Mailbag: Column on Islam refutes stereotypes

I don't think I've ever written a letter to the editor before, but Sunday's Daily Pilot has motivated me now.

I have thoroughly enjoyed reading Mona Shadia's columns and learning more about the real face of Islam, not the stereotypes that we too often see in American media.

For this reason, I was saddened to read Jeff Hubbard's rather incomplete depiction of what the Koran teaches ("Weekly columns about Islam are too much," Mailbag, Feb. 12). It's a little like taking a passage from Leviticus where God tells His people how to treat their slaves and their wives and telling us that this is what the Bible teaches.

Raised in a very white, Anglo-Saxon Protestant community, I knew little of Islam and I made my first visit to Egypt, Israel and Palestine with a distinctly anti-Arab sentiment. I returned from my travels better informed and truly appreciative of Muslim culture.

In the movie "Not Without My Daughter" about an American woman trying to escape from her husband's repressive family in Iran, a shopkeeper explains to her that "This is not Islam; this is tribalism."

Too often, the two are confused. Islamic law, as Hubbard describes it, is no more what the prophet Mohammed preached than the Inquisition, the Christian Crusades to free the Holy Land or the Salem witch trials were what Jesus taught.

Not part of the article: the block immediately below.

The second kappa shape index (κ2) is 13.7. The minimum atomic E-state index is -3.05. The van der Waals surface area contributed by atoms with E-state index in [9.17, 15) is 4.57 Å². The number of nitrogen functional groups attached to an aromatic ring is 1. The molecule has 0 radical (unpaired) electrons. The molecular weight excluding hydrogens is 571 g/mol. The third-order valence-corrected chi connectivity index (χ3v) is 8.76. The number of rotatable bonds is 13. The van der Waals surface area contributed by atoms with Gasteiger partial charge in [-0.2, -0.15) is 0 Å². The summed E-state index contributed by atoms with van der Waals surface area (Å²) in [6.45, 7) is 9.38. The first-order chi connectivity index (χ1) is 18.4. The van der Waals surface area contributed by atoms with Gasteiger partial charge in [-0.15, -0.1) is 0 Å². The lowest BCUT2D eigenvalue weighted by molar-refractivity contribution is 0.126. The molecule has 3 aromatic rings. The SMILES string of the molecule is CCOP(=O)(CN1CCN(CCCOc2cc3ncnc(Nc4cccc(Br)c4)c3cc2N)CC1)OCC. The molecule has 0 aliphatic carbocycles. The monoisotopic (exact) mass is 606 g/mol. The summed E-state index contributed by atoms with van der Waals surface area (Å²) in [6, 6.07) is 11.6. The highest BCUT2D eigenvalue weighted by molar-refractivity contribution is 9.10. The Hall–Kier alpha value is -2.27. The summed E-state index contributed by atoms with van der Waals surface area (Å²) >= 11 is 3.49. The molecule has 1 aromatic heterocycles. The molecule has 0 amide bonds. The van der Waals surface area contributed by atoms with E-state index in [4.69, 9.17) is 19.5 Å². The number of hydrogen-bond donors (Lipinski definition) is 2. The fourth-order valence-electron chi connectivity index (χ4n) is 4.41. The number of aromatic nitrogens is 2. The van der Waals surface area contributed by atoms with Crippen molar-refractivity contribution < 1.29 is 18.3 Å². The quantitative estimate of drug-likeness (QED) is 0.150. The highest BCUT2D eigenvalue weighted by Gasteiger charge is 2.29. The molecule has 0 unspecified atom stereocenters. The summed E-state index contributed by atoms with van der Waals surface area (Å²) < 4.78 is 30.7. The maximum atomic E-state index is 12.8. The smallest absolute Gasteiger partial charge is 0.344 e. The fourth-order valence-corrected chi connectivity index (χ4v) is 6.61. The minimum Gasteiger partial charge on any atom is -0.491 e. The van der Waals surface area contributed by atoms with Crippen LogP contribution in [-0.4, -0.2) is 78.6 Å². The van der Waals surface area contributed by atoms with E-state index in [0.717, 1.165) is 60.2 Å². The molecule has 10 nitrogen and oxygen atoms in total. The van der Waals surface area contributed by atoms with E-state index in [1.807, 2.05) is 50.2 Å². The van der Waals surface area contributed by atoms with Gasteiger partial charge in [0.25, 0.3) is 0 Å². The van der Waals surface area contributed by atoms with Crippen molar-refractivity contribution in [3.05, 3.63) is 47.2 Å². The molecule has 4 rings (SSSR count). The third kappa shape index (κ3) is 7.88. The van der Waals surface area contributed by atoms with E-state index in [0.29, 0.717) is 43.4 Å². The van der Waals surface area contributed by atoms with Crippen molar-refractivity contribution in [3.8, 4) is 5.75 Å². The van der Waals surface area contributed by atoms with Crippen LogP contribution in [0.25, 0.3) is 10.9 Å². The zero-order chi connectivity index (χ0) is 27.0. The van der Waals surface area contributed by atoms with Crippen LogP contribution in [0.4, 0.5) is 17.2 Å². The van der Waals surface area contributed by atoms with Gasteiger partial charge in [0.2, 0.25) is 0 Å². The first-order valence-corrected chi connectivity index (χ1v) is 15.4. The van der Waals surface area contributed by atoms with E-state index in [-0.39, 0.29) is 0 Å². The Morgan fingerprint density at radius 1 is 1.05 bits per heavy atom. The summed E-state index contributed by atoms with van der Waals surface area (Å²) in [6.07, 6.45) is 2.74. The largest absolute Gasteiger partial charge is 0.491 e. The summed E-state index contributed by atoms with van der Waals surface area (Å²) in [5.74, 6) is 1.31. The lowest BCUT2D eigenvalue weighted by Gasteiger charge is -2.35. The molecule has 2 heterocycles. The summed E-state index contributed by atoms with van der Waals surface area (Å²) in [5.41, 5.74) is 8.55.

All religions seem to have groups who distort the principals of their founders.

I appreciate reading stories of Islamic culture as regularly as I read Saturday's On Faith essays by Christian and Jewish writers. I hope you will continue to print Shadia's well-written column.

Maureen Buffington

Newport Beach


Weekly column distorts the point

Mona Shadia makes a good point about the government deciding what is Islam and a matter of faith or what is not and the practice thereof.

What makes this a good point I'm not sure Shadia understands. From the very beginning of Islam, there has been little to no difference between the believer, the soldier, the politician or the government. In every part of the Muslim world, they are all one in the same with few exceptions for the "religion of the sword."

Shadia tries to explain the public hanging of a teenage girl in Iran to a great extent as actions of the Islamic state. But she falls short of explaining the recent murder of three teenage Muslim girls in Canada or the recent Muslim father killing his teenage daughter in the U.S.

The question is, why? Is it the position of the Council on American-Islamic Relations, or CAIR, to create politically correct propaganda? Is it the position of the media to hire journalists that tell stories based on their Muslim faith so that we all understand Islam in the context of politically correct propaganda?

August Lightfoot

Newport Beach

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